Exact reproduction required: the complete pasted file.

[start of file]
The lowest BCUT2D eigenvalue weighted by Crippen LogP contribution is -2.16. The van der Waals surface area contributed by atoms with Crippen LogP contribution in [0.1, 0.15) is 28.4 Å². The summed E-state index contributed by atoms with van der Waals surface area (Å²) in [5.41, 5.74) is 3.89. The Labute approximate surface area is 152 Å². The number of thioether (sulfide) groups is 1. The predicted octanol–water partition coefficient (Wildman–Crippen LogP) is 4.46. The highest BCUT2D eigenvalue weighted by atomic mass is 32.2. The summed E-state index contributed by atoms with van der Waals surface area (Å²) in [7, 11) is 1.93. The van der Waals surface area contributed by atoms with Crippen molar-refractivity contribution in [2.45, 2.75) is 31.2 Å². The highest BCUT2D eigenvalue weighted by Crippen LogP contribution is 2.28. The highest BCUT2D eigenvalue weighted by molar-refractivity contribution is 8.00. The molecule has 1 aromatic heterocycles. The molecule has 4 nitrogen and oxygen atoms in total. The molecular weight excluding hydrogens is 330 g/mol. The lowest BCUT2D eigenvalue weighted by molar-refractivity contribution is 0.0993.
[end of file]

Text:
The lowest BCUT2D eigenvalue weighted by Crippen LogP contribution is -2.16. The van der Waals surface area contributed by atoms with Crippen LogP contribution in [0.1, 0.15) is 28.4 Å². The summed E-state index contributed by atoms with van der Waals surface area (Å²) in [5.41, 5.74) is 3.89. The Labute approximate surface area is 152 Å². The number of thioether (sulfide) groups is 1. The predicted octanol–water partition coefficient (Wildman–Crippen LogP) is 4.46. The highest BCUT2D eigenvalue weighted by atomic mass is 32.2. The summed E-state index contributed by atoms with van der Waals surface area (Å²) in [7, 11) is 1.93. The van der Waals surface area contributed by atoms with Crippen molar-refractivity contribution in [2.45, 2.75) is 31.2 Å². The highest BCUT2D eigenvalue weighted by Crippen LogP contribution is 2.28. The highest BCUT2D eigenvalue weighted by molar-refractivity contribution is 8.00. The molecule has 1 aromatic heterocycles. The molecule has 4 nitrogen and oxygen atoms in total. The molecular weight excluding hydrogens is 330 g/mol. The lowest BCUT2D eigenvalue weighted by molar-refractivity contribution is 0.0993.